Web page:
No filmmaker has pursued the links between past and present more single-mindedly than Claude Lanzmann in ``Shoah,'' a monumental study that probes the Holocaust in all its horror for nearly 10 hours. Apart from its enormous length and unusual structure, what separates this from other documentaries is its exclusive use of present-tense material (interviews, visits to historical sites) and avoidance of the historical footage that normally fills out nonfiction works on 20th-century subjects. Since every f rame was photographed by Lanzmann and his crew, what emerges is not only a new account of the Holocaust but a vivid reminder of its relevance today -- in the memories of those who survived it, the consciences of those who helped bring it about, and the lingering shadows of bigotry and resentment in Western culture at large.
So personal and immediate are the terms of ``Shoah'' that the director himself cannot stay exempt from its relentless gaze. He shows himself perpetrating a brazen fraud during an interview with a former Nazi -- reassuring the man that he won't be named as an information source, when in fact Lanzmann is filming the conversation with a hidden camera for use (at great length, with a full statement of identity) in the finished movie. Lanzmann's testy attitude toward the remnants of Nazism shows even more p lainly when he traces a Holocaust participant to a present-day job as a bartender and taunts his quarry (``Do you remember the overflowing graves . . . ?'') with unmuted hostility.
Such highly charged moments cast the filmmaker into the harsh light of his own study, bringing into relief a proud bitterness that's rooted in the Holocaust as surely as the tattooed arm and anguished tears that serve as melancholy icons in other scenes.
As a historian of the Holocaust and its survivors, Lanzmann does not add a great deal to accounts found in earlier films. The interviews and monologues of ``Shoah'' are valuable more for their immediacy, clarity, and poignancy than for any fund of newly revealed facts. Even the movie's great length is approximately equaled by the combined footage of Marcel Ophuls's classic studies, ``The Sorrow and the Pity'' and ``The Memory of Justice.''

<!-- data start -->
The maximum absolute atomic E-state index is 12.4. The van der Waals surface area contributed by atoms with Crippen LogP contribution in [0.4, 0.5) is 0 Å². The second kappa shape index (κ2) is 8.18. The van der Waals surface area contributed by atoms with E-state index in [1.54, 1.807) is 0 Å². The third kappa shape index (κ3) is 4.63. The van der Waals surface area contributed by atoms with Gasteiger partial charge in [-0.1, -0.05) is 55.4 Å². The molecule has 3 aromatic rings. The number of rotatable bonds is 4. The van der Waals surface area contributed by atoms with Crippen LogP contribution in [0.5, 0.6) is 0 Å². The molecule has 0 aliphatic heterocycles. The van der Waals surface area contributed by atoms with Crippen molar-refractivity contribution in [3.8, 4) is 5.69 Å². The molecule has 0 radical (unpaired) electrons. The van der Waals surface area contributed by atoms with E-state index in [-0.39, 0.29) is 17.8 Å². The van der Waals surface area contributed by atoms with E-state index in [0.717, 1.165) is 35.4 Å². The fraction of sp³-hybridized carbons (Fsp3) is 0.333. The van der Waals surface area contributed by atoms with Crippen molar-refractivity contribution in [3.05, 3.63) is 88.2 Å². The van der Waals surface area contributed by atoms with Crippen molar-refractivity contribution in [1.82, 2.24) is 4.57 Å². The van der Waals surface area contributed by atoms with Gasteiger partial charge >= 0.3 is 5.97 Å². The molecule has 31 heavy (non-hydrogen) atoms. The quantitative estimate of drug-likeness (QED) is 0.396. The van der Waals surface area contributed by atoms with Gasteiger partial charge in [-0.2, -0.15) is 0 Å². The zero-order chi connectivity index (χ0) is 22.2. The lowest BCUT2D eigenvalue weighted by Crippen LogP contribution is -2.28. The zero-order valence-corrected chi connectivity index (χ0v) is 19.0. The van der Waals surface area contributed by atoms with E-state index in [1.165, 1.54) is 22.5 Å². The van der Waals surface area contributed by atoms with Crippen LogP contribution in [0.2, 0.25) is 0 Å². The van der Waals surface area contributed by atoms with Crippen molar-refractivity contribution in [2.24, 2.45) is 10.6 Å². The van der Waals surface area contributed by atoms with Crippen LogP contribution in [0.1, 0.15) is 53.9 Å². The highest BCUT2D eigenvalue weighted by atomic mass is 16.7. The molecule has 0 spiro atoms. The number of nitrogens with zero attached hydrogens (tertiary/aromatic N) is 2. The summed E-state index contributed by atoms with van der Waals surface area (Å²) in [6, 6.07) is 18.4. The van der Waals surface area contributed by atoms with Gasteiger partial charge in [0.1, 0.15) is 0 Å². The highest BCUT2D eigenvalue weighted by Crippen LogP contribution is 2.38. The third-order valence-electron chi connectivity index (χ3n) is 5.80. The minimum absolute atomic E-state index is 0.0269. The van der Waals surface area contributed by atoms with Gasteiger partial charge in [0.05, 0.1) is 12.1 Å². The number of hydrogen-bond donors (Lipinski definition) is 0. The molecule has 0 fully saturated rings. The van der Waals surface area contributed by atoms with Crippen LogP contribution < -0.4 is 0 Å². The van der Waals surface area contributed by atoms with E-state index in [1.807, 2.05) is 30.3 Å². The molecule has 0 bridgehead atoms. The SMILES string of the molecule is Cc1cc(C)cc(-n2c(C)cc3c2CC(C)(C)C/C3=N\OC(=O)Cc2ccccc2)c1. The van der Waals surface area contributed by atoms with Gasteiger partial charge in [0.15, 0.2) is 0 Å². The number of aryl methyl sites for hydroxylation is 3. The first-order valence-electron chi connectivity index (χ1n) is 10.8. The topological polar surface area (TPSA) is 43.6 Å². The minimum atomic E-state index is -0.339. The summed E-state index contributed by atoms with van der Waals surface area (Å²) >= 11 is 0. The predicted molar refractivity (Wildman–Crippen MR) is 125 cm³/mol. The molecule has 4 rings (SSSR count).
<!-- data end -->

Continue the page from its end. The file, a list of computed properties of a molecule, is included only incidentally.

Yet the film's structure and content clearly spring from a unique sensibility. Lanzmann stresses the present-day plague of anti-Semitism more heavily than many Holocaust studies do, for example, and constructively chooses to culminate his work with references to the uprising in the Warsaw ghetto, an example of the Jewish resistance to Nazism that is often slighted in Holocaust movies.
``Shoah'' represents a radical departure from accepted documentary technique, moreover, in the extraordinary patience (and tenacity) of its editing style. More than any other filmmaker in memory, Lanzmann is prepared to watch and wait as his camera rolls -- allowing the thoughts and emotions of his subjects to unfold at their own pace, as tortured (or grudging) as this often turns out to be. His extremely long ``takes'' grind on regardless of silences, digressions, breakdowns, and evasions, bringing the
time-momentum of normal movies (continually forced ahead by editing) to a virtual halt. The result is a movie that wouldn't move if Lanzmann did not accompany his interviews with footage of sites where Holocaust suffering took place. Even these excursions are conducted at a sad and stately pace, however. ``Shoah'' leaves some nagging questions unanswered with regard to its own strategies. Although its occasional use of a hidden camera isn't concealed from us, the technology of the device is never reveal ed, leaving us to wonder just how sneaky Lanzmann actually was in obtaining his material. We have no way of knowing how interview subjects were chosen or who was excluded.
In a sense, such unresolved points serve as metaphors for the unresolvable complexity of the Holocaust itself. Similarly, the intermittent rudeness of Lanzmann's camera (poking most closely into people's faces when they feel most vulnerable and shaken) reminds us that there is no neat, polite, or antiseptic way of approaching the most overwhelming event in modern history.
How overwhelming it was -- and how recent, and how lasting in its effects -- all are underscored by this exhaustive and exhausting film.